Hong Kong police shoot protester as protests start working week
Police officers cordon off an area where pro-democracy protesters were shots by a policeman in Hong Kong on November 11, 2019. A Hong Kong police officer shot at masked protesters -- hitting at least one in the torso -- during clashes broadcast live on Facebook, as the city's rush hour was interrupted by protests.
AFP/Anthony Wallace
Hong Kong police shoot protester as protests start working week
(Agence France-Presse) - November 11, 2019 - 9:21am

HONG KONG, China — A Hong Kong police officer shot at masked protesters on Monday morning -- hitting at least one in the torso -- during clashes broadcast live on Facebook, as the city's rush hour was interrupted by protests.

Footage showed a police officer drawing his sidearm in the district of Sai Wan Ho as he tried to detain a masked man at a road junction that had been blocked by protesters.

Another masked man then approached the officer and was apparently shot in the chest area, quickly falling to the ground, clutching his left side. His condition was not clear.

Seconds later, two more live rounds were fired by the officer during a scuffle and another masked man went to the ground, although the footage was less clear as to whether he was struck.

Police could later be seen detaining the two men on the ground. The first man had a pool of blood next to him, his body limp as officers moved him around and apparently tried to tie his hands.

The second man was conscious and talking.

A police source, speaking on condition of anonymity, confirmed to AFP that live rounds were fired at more than one protester in Sai Wan Ho and that a statement would be issued.

Hong Kong has been upended by five months of huge and increasingly violent rallies, but Beijing has refused to give in to most of the movement's demands.

Tensions have soared in recent days following the death on Friday of a 22-year-old student who succumbed to injuries sustained from a fall in the vicinity of a police clearance operation the weekend before.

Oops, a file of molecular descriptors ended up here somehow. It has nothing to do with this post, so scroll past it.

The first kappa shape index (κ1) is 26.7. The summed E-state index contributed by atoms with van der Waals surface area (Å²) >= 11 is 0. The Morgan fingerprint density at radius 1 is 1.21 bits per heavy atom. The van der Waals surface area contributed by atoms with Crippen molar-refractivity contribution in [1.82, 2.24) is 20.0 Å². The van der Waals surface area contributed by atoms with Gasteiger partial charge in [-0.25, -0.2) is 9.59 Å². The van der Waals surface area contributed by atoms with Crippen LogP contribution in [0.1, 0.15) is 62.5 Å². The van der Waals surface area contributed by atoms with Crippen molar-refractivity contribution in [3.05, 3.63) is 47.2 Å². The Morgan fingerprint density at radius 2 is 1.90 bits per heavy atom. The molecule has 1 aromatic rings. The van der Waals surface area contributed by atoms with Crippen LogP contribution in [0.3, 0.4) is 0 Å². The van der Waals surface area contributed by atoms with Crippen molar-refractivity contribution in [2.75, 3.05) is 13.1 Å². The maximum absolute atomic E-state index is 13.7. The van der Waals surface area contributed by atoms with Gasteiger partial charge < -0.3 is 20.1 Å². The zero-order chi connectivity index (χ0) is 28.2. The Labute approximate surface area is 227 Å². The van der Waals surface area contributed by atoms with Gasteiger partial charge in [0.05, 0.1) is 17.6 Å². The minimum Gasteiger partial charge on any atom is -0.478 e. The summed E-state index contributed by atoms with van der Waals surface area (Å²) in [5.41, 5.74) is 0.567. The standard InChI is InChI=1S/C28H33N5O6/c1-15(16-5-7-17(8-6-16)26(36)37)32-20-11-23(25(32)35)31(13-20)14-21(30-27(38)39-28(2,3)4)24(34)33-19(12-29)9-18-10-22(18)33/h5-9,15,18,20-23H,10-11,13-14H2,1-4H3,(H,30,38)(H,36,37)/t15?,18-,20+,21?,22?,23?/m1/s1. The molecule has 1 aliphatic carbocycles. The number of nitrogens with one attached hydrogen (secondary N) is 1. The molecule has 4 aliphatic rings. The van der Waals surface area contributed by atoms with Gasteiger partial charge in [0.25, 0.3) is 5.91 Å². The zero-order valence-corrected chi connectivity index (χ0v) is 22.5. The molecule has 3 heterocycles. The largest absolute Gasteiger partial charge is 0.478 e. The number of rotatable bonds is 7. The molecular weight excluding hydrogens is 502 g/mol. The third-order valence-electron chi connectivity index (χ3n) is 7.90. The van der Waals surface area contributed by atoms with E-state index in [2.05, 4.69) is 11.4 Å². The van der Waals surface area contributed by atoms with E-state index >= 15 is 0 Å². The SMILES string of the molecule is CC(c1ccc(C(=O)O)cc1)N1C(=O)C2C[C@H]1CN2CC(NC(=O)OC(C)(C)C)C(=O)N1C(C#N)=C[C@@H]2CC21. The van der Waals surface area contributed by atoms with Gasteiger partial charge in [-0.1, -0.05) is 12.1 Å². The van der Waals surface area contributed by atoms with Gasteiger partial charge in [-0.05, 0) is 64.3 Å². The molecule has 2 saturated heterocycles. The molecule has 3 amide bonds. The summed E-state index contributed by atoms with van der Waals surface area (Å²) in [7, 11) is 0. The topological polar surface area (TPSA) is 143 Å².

The city has seen four days of consecutive protests since the student's death as well as tens of thousands attending mass vigils.

Using online messaging forums, activists had called for a general strike on Monday morning. 

Flashmob protests sprung up in multiple districts during the morning commuter period, with small groups of masked protesters targeting subway stations and building barricades on road junctions.

Even before the shooting in Sai Wan Ho, tear gas had been fired in at least two other locations. 

Monday's shooting is the third time protesters have been shot with live rounds by police. 

On 1 October a student was struck in the chest as he and a group of activists attacked an officer with sticks and poles. He survived his wound and is being prosecuted.

Days later a 14-year-old boy was shot in the leg when a policeman in plainclothes fired his gun after his car was attacked by a crowd. He also survived and was arrested.

HONG KONG HONG KONG PROTESTS
As It Happens
LATEST UPDATE: December 1, 2020 - 12:36pm

Millions march in Hong Kong in a powerful rebuke of an extradition law feared to expose them to China's capricious justice system.

December 1, 2020 - 12:36pm

 When Hong Kong protester Hei saw fellow activists put behind bars for taking part in last year's democracy protests, she was determined to keep the flame burning by writing them letters.

Thousands have been arrested and held in custody for a range of offences during the huge and sometimes violent protests that convulsed the financial hub last year.

The city's prison system strictly controls inmate access to information about life outside, so Hei decided to keep them up to date on the democracy movement by putting pen to paper. Her mailing list now has almost 60 people on it.